Difference between revisions of "Cybersecurity in the Payment Card Industry"

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==Full Citation==
 
==Full Citation==
  
Richard A. Epstein and Thomas P. Brown, ''Cybersecurity in the Payment Card Industry'', 75 (1) U. Chi. L. Rev. 203-223 (2008).  [http://lawreview.uchicago.edu/issues/archive/v75/75_1/EpsteinArticle.pdf  ''Web'']
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Richard A. Epstein and Thomas P. Brown, ''Cybersecurity in the Payment Card Industry'', 75 U.Chi. L. Rev. 203 (2008).  [http://lawreview.uchicago.edu/issues/archive/v75/75_1/EpsteinArticle.pdf  ''Web'']
  
 
[http://cyber.law.harvard.edu/cybersecurity/Special:Bibliography?f=wikibiblio.bib&title=Special:Bibliography&view=detailed&action=&keyword=Epstein_Brown:2008 BibTeX]
 
[http://cyber.law.harvard.edu/cybersecurity/Special:Bibliography?f=wikibiblio.bib&title=Special:Bibliography&view=detailed&action=&keyword=Epstein_Brown:2008 BibTeX]
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==Synopsis and Key Themes==
 
==Synopsis and Key Themes==
  
The payment card industry has of late received an enormous level  
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The payment card industry has of late received an enormous level of critical academic scrutiny. The two issues that have dominated the  
of critical academic scrutiny. The two issues that have dominated the  
+
literature are antitrust and consumer protection. The former deals with the various ways in which credit card companies structure themselves and their possible exposure to charges of monopolization. The latter deals with various forms of legislation that ask whether, and if so how, state regulation should mandate disclosure on the one hand  
literature are antitrust and consumer protection. The former deals  
+
and limit the substantive terms of consumer contracts on the other. From our classical liberal perspective, we think that these two jump  
with the various ways in which credit card companies structure them-
+
ing-off points are odd places to begin the inquiry, given the high level of competition that exists everywhere in the credit card industry, both  
selves and their possible exposure to charges of monopolization. The  
+
from established players and from new entrants.' Using a payment card (as opposed to some other form of payment) rests on voluntary  
latter deals with various forms of legislation that ask whether, and if  
+
decisions by consumers and merchants, as well as the banks with which they interact. Although it is theoretically possible to imagine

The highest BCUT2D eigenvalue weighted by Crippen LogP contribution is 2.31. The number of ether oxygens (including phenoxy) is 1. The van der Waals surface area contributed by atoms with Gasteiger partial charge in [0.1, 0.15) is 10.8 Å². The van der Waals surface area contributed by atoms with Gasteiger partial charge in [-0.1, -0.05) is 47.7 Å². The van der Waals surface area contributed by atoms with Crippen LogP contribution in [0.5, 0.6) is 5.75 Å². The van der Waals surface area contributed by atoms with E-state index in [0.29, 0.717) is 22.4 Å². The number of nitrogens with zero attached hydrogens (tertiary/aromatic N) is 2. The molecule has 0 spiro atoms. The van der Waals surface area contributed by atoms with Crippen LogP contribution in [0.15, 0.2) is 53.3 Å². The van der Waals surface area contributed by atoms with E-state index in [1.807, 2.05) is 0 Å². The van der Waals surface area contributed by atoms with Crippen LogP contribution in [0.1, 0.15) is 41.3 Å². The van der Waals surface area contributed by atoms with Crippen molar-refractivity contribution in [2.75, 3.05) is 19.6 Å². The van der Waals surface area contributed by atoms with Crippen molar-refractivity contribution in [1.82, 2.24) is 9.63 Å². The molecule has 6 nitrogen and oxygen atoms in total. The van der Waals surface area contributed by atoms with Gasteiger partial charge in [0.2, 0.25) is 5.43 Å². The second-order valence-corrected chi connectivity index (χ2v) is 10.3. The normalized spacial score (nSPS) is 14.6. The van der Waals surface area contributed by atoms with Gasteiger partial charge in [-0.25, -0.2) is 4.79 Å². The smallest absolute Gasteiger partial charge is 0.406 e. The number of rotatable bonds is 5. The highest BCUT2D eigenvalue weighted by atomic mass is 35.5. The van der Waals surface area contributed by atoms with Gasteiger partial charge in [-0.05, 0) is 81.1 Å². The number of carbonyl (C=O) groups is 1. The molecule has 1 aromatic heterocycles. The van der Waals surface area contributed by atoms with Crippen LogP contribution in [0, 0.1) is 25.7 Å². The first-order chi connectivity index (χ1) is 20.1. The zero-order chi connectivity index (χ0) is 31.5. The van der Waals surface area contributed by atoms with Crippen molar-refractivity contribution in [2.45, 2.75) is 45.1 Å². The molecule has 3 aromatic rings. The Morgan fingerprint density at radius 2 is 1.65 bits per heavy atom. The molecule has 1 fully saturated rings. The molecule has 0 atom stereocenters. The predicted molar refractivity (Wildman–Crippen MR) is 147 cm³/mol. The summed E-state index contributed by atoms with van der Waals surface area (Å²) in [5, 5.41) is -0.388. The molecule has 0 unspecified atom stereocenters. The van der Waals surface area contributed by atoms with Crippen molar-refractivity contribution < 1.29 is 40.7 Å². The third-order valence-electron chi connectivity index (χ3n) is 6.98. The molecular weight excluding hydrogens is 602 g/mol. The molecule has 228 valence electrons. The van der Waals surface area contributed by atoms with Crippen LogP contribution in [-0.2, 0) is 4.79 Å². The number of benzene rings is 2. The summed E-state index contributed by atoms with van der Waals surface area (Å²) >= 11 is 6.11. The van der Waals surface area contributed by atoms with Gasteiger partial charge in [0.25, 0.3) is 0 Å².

so how, state regulation should mandate disclosure on the one hand  
+
government intervention improving on the outcome that these multiple parties are able to achieve through contract, in practice, a litany of  
and limit the substantive terms of consumer contracts on the other.  
+
political pressures and regulatory glitches make it highly unlikely that those results could be achieved.  
From our classical liberal perspective, we think that these two jump-
 
ing-off points are odd places to begin the inquiry, given the high level  
 
of competition that exists everywhere in the credit card industry, both  
 
from established players and from new entrants.' Using a payment  
 
card (as opposed to some other form of payment) rests on voluntary  
 
decisions by consumers and merchants, as well as the banks with  
 
which they interact. Although it is theoretically possible to imagine  
 
government intervention improving on the outcome that these multi-
 
ple parties are able to achieve through contract, in practice, a litany of  
 
political pressures and regulatory glitches make it highly unlikely that  
 
those results could be achieved.  
 
  
  
 
==Additional Notes and Highlights==
 
==Additional Notes and Highlights==

Revision as of 19:27, 21 June 2010

Cybersecurity in the Payment Card Industry

Full Citation

Richard A. Epstein and Thomas P. Brown, Cybersecurity in the Payment Card Industry, 75 U.Chi. L. Rev. 203 (2008). Web

BibTeX

Categorization

Key Words

Crimeware, Hacker, Organized Crime,Malware,Cyber Crime,Credit Card Fraud

Synopsis and Key Themes

The payment card industry has of late received an enormous level of critical academic scrutiny. The two issues that have dominated the literature are antitrust and consumer protection. The former deals with the various ways in which credit card companies structure themselves and their possible exposure to charges of monopolization. The latter deals with various forms of legislation that ask whether, and if so how, state regulation should mandate disclosure on the one hand and limit the substantive terms of consumer contracts on the other. From our classical liberal perspective, we think that these two jump ing-off points are odd places to begin the inquiry, given the high level of competition that exists everywhere in the credit card industry, both from established players and from new entrants.' Using a payment card (as opposed to some other form of payment) rests on voluntary decisions by consumers and merchants, as well as the banks with which they interact. Although it is theoretically possible to imagine government intervention improving on the outcome that these multiple parties are able to achieve through contract, in practice, a litany of political pressures and regulatory glitches make it highly unlikely that those results could be achieved.


Additional Notes and Highlights